Supreme Court: Application of Res Judicata to Nonparties — Six Situations — Federal vs. State Law on the Preclusive Effect of Federal-Court Judgments (Federal Question vs. Diversity Cases)
Taylor v. Sturgell, 553 U.S. 880 (2008):
The preclusive effect of a federal-court judgment is determined by federal common law. See Semtek Int'l Inc. v. Lockheed Martin Corp., 531 U.S. 497, 507-508, 121 S. Ct. 1021, 149 L. Ed. 2d 32 (2001). For judgments in federal-question cases--for example, Herrick's FOIA suit--federal courts participate in developing "uniform federal rule[s]" of res judicata, which this Court has ultimate authority to determine and declare. Id., at 508, 121 S. Ct. 1021, 149 L. Ed. 2d 32.4 The federal common law of preclusion is, of course, subject to due process limitations. See Richards v. Jefferson County, 517 U.S. 793, 797, 116 S. Ct. 1761, 135 L. Ed. 2d 76 (1996).
4 For judgments in diversity cases, federal law incorporates the rules of preclusion applied by the State in which the rendering court sits. See Semtek Int'l Inc. v. Lockheed Martin Corp., 531 U.S. 497, 508, 121 S. Ct. 1021, 149 L. Ed. 2d 32 (2001).
[*892] Taylor's case presents an issue of first impression in this sense: Until now, we have never addressed the doctrine of "virtual representation" adopted (in varying forms) by several Circuits and relied upon by the courts below. Our inquiry, however, is guided by well-established precedent regarding the propriety of nonparty preclusion. We review that precedent before taking up directly the issue of virtual representation.
The preclusive effect of a judgment is defined by claim preclusion and issue preclusion, which are collectively referred to as "res judicata."5 Under the doctrine of claim preclusion, [***168] a final judgment forecloses "successive litigation of the very same claim, whether or not relitigation of the claim raises the same issues as the earlier suit." New Hampshire v. Maine, 532 U.S. 742, 748, 121 S. Ct. 1808, 149 L. Ed. 2d 968 (2001). Issue preclusion, in contrast, bars "successive litigation of an issue of fact or law actually litigated and resolved in a valid court determination essential to the prior judgment," even if the issue recurs in the context of a different claim. Id., at 748-749, 121 S. Ct. 1808, 149 L. Ed. 2d 968. By "preclud[ing] parties from contesting matters that they have had a full and fair opportunity to litigate," these two doctrines protect against "the expense and vexation attending multiple lawsuits, conserv[e] judicial resources, and foste[r] reliance on judicial action by minimizing the possibility of inconsistent decisions." Montana v. United States, 440 U.S. 147, 153-154, 99 S. Ct. 970, 59 L. Ed. 2d 210 (1979).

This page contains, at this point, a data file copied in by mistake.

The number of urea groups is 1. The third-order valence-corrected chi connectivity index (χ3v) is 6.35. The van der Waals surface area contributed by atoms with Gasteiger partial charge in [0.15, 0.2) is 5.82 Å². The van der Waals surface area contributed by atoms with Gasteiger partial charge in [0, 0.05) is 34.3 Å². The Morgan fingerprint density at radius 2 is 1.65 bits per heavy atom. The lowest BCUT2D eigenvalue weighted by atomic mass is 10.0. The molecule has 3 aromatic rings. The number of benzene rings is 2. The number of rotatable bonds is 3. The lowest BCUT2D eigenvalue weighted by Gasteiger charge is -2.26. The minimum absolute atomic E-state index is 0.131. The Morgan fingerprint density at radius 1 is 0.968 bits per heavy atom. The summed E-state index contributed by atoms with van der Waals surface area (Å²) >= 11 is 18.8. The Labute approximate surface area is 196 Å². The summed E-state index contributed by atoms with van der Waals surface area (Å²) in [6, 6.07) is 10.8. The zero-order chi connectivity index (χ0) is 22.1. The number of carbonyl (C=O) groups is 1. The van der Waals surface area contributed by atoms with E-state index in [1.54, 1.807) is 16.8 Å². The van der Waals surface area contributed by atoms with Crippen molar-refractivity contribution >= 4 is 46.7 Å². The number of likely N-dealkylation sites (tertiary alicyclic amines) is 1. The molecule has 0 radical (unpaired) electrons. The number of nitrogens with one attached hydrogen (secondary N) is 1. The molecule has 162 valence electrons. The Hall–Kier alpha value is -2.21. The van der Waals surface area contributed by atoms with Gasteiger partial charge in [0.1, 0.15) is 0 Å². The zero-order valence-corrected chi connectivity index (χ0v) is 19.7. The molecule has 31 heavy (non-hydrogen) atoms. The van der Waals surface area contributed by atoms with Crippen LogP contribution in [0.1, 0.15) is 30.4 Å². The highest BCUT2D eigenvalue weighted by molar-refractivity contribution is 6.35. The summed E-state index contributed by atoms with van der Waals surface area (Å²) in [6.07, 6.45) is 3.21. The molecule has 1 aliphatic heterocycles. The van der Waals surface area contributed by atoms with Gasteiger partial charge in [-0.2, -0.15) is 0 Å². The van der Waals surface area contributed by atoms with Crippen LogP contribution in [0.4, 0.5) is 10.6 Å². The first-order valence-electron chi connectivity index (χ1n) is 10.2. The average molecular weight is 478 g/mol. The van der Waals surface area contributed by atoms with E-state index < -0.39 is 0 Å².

5 These terms have replaced a more confusing lexicon. Claim preclusion describes the rules formerly known as "merger" and "bar," while issue preclusion encompasses the doctrines once known as "collateral estoppel" and "direct estoppel." See Migra v. Warren City School Dist. Bd. of Ed., 465 U.S. 75, 77, n. 1, 104 S. Ct. 892, 79 L. Ed. 2d 56 (1984).
A person who was not a party to a suit generally has not had a "full and fair opportunity to litigate" the claims and issues settled in that suit. The application of claim and issue preclusion to nonparties thus runs up against the "deep-rooted [*893] historic tradition that everyone should have his own day in court." Richards, 517 U.S., at 798, 116 S. Ct. 1761, 135 L. Ed. 2d 76 (internal quotation marks omitted). Indicating the strength of that tradition, we have often repeated the general rule that "one is not bound by a judgment in personam in a litigation in which he is not designated as a party or to which he has not been made a party by service of process." Hansberry, 311 U.S., at 40, 61 S. Ct. 115, 85 L. Ed. 22. See also, e.g., Richards, 517 U.S., at 798, 116 S. Ct. 1761, 135 L. Ed. 2d 76; Martin v. Wilks, 490 U.S. 755, 761, 109 S. Ct. 2180, 104 L. Ed. 2d 835 (1989); Zenith [**2172] Radio Corp. v. Hazeltine Research, Inc., 395 U.S. 100, 110, 89 S. Ct. 1562, 23 L. Ed. 2d 129 (1969).
Though hardly in doubt, the rule against nonparty preclusion is subject to exceptions. For present purposes, the recognized exceptions can be grouped into six categories.6
6 The established grounds for nonparty preclusion could be organized differently. See, e.g., 1 & 2 Restatement (Second) of Judgments §§ 39-62 (1980) (hereinafter Restatement); D. Shapiro, Civil Procedure: Preclusion in Civil Actions 75-92 (2001); 18A C. Wright, A. Miller, & E. Cooper, Federal Practice and Procedure § 4448, pp 327-329 (2d ed. 2002) (hereinafter Wright & Miller). The list that follows is meant only to provide a framework for our consideration of virtual representation, not to establish a definitive taxonomy.